Tony Gilroy's corporate conspiracy thriller opens with such a powerful sense of foreboding that the ceiling could cave in and you'd still be sitting there, gripped. The story flips between three individuals who have made their name by being controlled, super-confident types, yet, right now, seem on the brink of cracking up.
One of them is Michael Clayton (George Clooney), a backroom fixer for a high-powered New York law firm. To all appearances he is an alpha-male professional in a bespoke suit, but the hang of his shoulders speaks of a disappointed man, and the seedy poker game in which we first find him immersed suggests a desperate one, too.
The second is Karen Crowder (Tilda Swinton), chief counsel of agrichemical company U/North, who's advising on the multimillion-dollar settlement of a class-action suit that Clayton's firm is just about to conclude. She also is suffering a crisis of confidence, and practises her corporate spiel in a bathroom mirror so obsessively you can almost feel the anxiety radiating from her.
What neither she nor Clayton want to deal with at this late stage in the proceedings is a spanner in the works, which is unfortunately what Clayton's colleague, top litigator Arthur Edens (Tom Wilkinson) has just thrown – not only accusing U/North of criminal malpractice but stripping off his clothes in mid-conference to ensure, as it were, maximum exposure.
The damage limitation seems obvious: Arthur has skipped his medication, and Clayton needs to get him back on it. But right at the end of the prologue there's a car bomb that blows the whole story into ambiguous fragments: a cat-and-mouse game is afoot, but as yet we can't tell who's chasing whom.
Tony Gilroy, directing for the first time, has already made it as a screenwriter, his most successful work being the three Bourne pictures. This debut is a much quieter affair than those kinetic action-thrillers. There's a kind of car chase late on, and a murder, but nothing remotely approximating to Matt Damon crashing through windows and choking a man to death in a bathroom. Michael Clayton is set in a narrow milieu of gleaming town cars, conference lounges and bland hotel rooms, where legal execs talk tough and wonder if they'll still have a job after the next merger. The law firm's offices, high above the glittering panorama of Manhattan, convey the loftiness of their professional standing, if not of their moral outlook. It all looks and sounds rather... John Grisham.
That it has a good deal more class is down to Gilroy's subtle calibration of suspense, the way he keeps us guessing as to what is really going on. When Arthur announces that "I am Shiva, the god of death", you assume that his info on U/North's production of a carcinogenic weed killer is more paranoid ranting; and his interest in the contents of a children's book seems quite as doolally. (Mercifully, we are spared the spectacle of Wilkinson running naked through a car park.) Gradually, however, the balance tips the other way, and we enter a twilight world of white-collar malfeasance and cover-up, at the centre of which Clayton finds himself an unwitting accomplice.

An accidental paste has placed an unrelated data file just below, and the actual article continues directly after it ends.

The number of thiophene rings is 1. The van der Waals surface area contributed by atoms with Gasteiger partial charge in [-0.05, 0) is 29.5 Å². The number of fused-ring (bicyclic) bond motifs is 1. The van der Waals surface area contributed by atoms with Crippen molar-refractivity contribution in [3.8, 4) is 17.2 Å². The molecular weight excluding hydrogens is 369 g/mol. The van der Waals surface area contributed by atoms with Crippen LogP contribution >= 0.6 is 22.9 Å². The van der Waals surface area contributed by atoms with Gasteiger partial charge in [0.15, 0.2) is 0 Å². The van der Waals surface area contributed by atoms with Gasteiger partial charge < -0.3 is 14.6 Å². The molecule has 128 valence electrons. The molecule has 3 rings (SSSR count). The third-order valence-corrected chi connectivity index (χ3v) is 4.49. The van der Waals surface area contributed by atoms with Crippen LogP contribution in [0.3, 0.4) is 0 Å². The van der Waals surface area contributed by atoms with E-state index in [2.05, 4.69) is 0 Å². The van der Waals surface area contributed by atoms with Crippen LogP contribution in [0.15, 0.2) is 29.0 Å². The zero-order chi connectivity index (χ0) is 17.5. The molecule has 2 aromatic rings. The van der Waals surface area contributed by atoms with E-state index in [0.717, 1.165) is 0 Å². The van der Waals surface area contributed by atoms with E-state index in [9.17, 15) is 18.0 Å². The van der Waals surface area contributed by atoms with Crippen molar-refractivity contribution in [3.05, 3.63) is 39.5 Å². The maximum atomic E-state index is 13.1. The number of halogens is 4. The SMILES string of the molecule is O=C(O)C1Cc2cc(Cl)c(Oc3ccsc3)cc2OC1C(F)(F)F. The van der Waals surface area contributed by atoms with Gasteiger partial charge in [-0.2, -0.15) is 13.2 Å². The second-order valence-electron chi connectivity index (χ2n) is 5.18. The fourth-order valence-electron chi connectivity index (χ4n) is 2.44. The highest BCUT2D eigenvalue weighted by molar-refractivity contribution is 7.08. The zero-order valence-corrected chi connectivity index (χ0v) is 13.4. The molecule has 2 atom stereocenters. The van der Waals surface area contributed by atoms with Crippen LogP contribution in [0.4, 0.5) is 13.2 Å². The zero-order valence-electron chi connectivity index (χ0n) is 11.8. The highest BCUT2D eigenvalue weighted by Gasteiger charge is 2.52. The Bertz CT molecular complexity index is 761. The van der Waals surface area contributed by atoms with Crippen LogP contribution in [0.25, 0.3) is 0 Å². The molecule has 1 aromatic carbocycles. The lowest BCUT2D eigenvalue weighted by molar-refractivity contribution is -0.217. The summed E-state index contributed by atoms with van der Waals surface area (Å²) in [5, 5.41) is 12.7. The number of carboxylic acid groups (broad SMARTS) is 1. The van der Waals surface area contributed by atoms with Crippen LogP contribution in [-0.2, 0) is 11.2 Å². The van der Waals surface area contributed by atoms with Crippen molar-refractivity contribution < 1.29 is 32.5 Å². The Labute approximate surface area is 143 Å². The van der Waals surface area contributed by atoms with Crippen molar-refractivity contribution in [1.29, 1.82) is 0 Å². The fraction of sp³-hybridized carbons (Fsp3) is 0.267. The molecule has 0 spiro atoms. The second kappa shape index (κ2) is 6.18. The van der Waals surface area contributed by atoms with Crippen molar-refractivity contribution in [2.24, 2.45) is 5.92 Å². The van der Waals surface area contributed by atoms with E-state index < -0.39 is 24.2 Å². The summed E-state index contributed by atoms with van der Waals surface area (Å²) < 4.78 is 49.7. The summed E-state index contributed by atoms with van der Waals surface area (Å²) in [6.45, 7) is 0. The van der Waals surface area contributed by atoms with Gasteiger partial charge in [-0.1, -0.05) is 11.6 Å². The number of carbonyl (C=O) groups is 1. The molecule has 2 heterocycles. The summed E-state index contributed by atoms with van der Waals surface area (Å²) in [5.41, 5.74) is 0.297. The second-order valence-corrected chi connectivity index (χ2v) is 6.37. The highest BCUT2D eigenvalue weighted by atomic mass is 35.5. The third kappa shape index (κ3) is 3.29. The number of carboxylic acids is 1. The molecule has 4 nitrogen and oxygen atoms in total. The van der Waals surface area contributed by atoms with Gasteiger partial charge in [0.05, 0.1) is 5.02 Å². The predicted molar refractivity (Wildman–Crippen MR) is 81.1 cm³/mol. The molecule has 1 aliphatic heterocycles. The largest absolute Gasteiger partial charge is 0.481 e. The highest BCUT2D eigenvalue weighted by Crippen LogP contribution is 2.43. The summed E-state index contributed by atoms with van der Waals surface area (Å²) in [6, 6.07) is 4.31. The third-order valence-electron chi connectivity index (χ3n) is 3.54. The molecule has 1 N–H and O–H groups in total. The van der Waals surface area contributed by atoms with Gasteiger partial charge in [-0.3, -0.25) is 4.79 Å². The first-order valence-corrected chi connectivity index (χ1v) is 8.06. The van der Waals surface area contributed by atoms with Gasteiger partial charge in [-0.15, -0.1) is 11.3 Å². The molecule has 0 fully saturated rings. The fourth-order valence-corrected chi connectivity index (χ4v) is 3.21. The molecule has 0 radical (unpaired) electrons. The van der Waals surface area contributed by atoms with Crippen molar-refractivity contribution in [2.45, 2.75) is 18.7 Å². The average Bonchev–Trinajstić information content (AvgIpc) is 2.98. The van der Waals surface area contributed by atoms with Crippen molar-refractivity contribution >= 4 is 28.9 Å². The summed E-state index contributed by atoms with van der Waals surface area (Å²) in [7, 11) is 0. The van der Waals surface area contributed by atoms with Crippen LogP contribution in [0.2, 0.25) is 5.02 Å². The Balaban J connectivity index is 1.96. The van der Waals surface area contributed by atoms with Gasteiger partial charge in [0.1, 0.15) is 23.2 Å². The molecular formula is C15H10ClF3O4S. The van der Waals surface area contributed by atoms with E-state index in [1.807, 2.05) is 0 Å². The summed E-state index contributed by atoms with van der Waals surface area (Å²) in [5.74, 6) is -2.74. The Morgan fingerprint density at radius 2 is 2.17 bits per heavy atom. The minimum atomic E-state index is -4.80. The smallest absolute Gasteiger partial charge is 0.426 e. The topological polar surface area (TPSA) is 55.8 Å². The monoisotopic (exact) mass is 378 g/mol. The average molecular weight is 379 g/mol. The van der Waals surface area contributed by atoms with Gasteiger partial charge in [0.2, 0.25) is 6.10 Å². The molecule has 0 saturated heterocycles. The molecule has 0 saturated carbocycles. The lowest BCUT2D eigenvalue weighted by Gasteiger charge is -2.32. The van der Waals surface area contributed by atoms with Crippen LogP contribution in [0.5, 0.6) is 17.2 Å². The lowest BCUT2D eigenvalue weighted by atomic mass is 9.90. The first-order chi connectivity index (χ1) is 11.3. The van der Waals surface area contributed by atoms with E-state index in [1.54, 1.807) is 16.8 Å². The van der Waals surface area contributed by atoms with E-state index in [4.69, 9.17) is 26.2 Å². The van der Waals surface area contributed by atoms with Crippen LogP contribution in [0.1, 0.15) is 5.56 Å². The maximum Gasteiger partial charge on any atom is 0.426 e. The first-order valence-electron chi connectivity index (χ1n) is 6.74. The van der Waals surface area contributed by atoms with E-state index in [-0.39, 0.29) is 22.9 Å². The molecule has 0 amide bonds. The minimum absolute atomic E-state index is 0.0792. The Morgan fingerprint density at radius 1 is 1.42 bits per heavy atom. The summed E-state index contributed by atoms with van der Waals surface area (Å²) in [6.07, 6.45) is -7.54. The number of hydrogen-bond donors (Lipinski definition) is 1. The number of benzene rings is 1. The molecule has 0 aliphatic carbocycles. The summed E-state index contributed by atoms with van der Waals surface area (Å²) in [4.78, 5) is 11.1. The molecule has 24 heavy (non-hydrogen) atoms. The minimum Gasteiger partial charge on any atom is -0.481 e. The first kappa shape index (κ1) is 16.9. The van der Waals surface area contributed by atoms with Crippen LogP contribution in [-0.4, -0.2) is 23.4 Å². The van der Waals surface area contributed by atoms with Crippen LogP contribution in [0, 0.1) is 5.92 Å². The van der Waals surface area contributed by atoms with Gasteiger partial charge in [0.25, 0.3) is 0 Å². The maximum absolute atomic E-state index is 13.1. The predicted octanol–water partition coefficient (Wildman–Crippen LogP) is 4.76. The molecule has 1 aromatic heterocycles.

His moral compass is looking decidedly shaky. His anomalous role in the company – 17 years' service without ever being offered a partnership – has left him vulnerable; his gambling habit has left him in debt and a business venture has gone south because of his alcoholic brother's betrayal. Clooney makes something tender and sorrowful of this man who has sorted out other people's lives while allowing his own to fall to pieces.
Swinton and Wilkinson keep up the Brit end of things – no surprise when you recall their fine previous work in American thrillers, the former in The Deep End, the latter in In the Bedroom. But the picture is stolen from under their noses, I think, by Sydney Pollack as the head of the legal firm. Better known as a director and producer, he has never properly registered as the remarkable actor he is. My fault entirely, because I had forgotten his terrific work in Husbands and Wives and in the otherwise disastrous Eyes Wide Shut. Here he does a spot-on combination of authority and anxious crisis management; from the moment he magisterially dismisses a pesky journalist on the phone to a fabulous confrontation with Clayton, he is mesmerising as this thoroughly unsurprisable old hand.
In its wintry overview of corporate black arts and blackguards, the film harks back to the paranoid thrillers of the Seventies, when Americans thought corruption would never go lower than the Nixon era. Now they know better – or worse. Gilroy, targeting what he calls a "psychopathic corporate mirage", shifts the traditional emphases at the end, and you may feel he's earned the right to a little wishful thinking. Expertly paced, tautly written and superbly cast, it may turn out to be the most auspicious debut of the year.Reuse content